“Knowing others is intelligence; knowing yourself is true wisdom. Mastering others is strength; mastering yourself is true power.” — Lao Tzu, ancient Chinese philosopher and writer
Yesterday I was clever, so I wanted to change the world. Today I am wise, so I am changing myself.” Rumi
“I had chosen to use my work as a reflection of my values.” Sidney Poitier
“Maturity is achieved when a person postpones immediate pleasures for long-term values.” Joshua L. Liebman, American Rabbi and author
“I never wanted to be on any billionaires list. I never define myself by net worth. I always try to define myself by my values.” Howard Schultz, past CEO of Starbucks and former owner of the Seattle SuperSonics. Net Worth $3 billion.
“One of the interesting things about success is that we think we know what it means. A lot of the time our ideas about what it would mean to live successfully are not our own…We should focus in on our ideas and make sure that we own them, that we’re truly the authors of our own ambitions. Because it’s bad enough not getting what you want, but it’s even worse to have an idea of what it is you want and find out at the end of the journey that it isn’t, in fact, what you wanted all along.” Alain de Botton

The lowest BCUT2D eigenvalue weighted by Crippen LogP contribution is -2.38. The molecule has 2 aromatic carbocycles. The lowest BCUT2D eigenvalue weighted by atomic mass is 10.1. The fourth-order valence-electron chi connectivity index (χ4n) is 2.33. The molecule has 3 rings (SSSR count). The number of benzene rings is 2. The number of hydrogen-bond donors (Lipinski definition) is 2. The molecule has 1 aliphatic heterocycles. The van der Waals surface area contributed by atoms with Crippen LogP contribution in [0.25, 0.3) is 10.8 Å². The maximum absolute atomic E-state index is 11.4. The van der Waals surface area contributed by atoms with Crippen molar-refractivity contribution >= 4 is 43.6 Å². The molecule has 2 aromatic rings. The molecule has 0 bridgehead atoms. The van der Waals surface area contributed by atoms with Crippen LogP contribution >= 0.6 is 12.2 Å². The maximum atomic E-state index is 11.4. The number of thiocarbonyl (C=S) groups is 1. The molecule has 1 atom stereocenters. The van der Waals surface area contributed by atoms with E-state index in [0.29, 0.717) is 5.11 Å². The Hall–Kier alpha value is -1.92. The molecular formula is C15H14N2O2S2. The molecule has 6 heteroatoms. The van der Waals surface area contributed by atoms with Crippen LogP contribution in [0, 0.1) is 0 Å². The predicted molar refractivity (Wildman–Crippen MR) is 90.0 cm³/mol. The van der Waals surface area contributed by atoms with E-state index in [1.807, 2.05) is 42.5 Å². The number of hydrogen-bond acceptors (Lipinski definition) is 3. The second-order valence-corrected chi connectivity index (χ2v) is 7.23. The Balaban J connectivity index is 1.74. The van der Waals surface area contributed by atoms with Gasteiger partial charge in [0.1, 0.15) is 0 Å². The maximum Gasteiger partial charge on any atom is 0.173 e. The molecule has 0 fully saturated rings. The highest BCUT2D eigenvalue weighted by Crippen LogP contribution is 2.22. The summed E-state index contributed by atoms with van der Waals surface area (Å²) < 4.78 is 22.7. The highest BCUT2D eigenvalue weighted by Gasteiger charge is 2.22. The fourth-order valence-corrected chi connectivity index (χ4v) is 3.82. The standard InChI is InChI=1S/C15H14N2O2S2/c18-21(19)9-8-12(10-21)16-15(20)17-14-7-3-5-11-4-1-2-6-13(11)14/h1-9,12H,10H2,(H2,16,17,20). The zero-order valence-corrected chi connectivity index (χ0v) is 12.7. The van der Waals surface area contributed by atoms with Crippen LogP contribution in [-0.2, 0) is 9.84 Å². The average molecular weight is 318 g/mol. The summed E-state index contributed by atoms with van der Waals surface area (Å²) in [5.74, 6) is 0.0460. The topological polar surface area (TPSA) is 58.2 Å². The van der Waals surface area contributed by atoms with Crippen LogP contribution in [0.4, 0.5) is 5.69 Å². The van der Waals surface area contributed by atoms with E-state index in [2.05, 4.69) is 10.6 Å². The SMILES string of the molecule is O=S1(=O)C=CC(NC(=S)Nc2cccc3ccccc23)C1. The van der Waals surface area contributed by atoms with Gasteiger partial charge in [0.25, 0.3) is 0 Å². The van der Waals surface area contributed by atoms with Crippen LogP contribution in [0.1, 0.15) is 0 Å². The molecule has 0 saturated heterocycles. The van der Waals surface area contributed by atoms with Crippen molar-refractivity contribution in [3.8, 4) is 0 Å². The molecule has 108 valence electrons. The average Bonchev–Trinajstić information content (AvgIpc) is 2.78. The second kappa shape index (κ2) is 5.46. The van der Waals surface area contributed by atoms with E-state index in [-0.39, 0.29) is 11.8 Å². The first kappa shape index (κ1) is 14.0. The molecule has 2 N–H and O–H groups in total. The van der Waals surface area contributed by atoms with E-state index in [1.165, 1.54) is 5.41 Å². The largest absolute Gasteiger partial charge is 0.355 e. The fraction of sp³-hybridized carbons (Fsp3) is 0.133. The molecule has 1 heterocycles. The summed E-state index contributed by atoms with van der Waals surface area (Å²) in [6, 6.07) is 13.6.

“Happiness is that state of consciousness which proceeds from the achievement of one’s values.” Frances Hesselbein, President and CEO of the Frances Hesselbein Leadership Institute (founded as the Peter F. Drucker Foundation for Nonprofit Management), awarded the Presidential Medal of Freedom for her work with the Girl Scouts of the USA. She turned 100 in November 2015.
A false path in life is generally something we are attracted to for the wrong reasons — money, fame, attention, and so on. […] Because the field we choose does not correspond with our deepest inclinations, we rarely find the fulfillment that we crave. Our work suffers for this, and the attention we may have gotten in the beginning starts to fade — a painful process.” Robert Greene, Mastery
“Nothing creates more stress than when our actions and behaviors aren’t congruent with our values.” Darren Hardy, best-selling author, keynote speaker, advisor, former publisher of SUCCESS magazine
“Open your arms to change but don’t let go of your values” Dalai Lama
“When your behavior conflicts with your values, the result is a mental conflict. Psychologists call this cognitive dissonance, and it is a source of pain and stress in your life. Your goals will become a reality faster and with less stress if they align with your values.” Success Magazine Oct 2016
When you adopt the standards and the values of someone else … you surrender your own integrity,” Eleanor Roosevelt
“It is never too late to be what you might have been.” George Eliot